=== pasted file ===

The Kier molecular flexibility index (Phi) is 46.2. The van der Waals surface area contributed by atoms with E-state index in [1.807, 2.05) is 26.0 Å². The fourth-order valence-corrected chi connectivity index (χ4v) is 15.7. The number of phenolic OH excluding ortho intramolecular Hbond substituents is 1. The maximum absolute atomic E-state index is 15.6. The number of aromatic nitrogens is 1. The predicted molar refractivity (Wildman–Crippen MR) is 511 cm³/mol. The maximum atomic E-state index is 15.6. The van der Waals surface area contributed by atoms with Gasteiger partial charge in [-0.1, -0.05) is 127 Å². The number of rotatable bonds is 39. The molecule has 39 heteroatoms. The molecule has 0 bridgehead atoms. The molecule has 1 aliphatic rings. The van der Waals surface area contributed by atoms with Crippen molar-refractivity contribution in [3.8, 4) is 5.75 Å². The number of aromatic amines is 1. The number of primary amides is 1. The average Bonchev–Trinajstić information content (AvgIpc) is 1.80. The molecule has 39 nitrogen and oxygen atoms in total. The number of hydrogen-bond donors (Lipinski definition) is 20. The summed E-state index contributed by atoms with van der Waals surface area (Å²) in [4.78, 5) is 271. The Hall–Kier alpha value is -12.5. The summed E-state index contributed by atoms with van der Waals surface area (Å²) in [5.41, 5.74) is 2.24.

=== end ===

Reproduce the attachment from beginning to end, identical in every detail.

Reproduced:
The Kier molecular flexibility index (Phi) is 46.2. The van der Waals surface area contributed by atoms with E-state index in [1.807, 2.05) is 26.0 Å². The fourth-order valence-corrected chi connectivity index (χ4v) is 15.7. The number of phenolic OH excluding ortho intramolecular Hbond substituents is 1. The maximum absolute atomic E-state index is 15.6. The number of aromatic nitrogens is 1. The predicted molar refractivity (Wildman–Crippen MR) is 511 cm³/mol. The maximum atomic E-state index is 15.6. The van der Waals surface area contributed by atoms with Gasteiger partial charge in [-0.1, -0.05) is 127 Å². The number of rotatable bonds is 39. The molecule has 39 heteroatoms. The molecule has 0 bridgehead atoms. The molecule has 1 aliphatic rings. The van der Waals surface area contributed by atoms with Crippen molar-refractivity contribution in [3.8, 4) is 5.75 Å². The number of aromatic amines is 1. The number of primary amides is 1. The average Bonchev–Trinajstić information content (AvgIpc) is 1.80. The molecule has 39 nitrogen and oxygen atoms in total. The number of hydrogen-bond donors (Lipinski definition) is 20. The summed E-state index contributed by atoms with van der Waals surface area (Å²) in [4.78, 5) is 271. The Hall–Kier alpha value is -12.5. The summed E-state index contributed by atoms with van der Waals surface area (Å²) in [5.41, 5.74) is 2.24.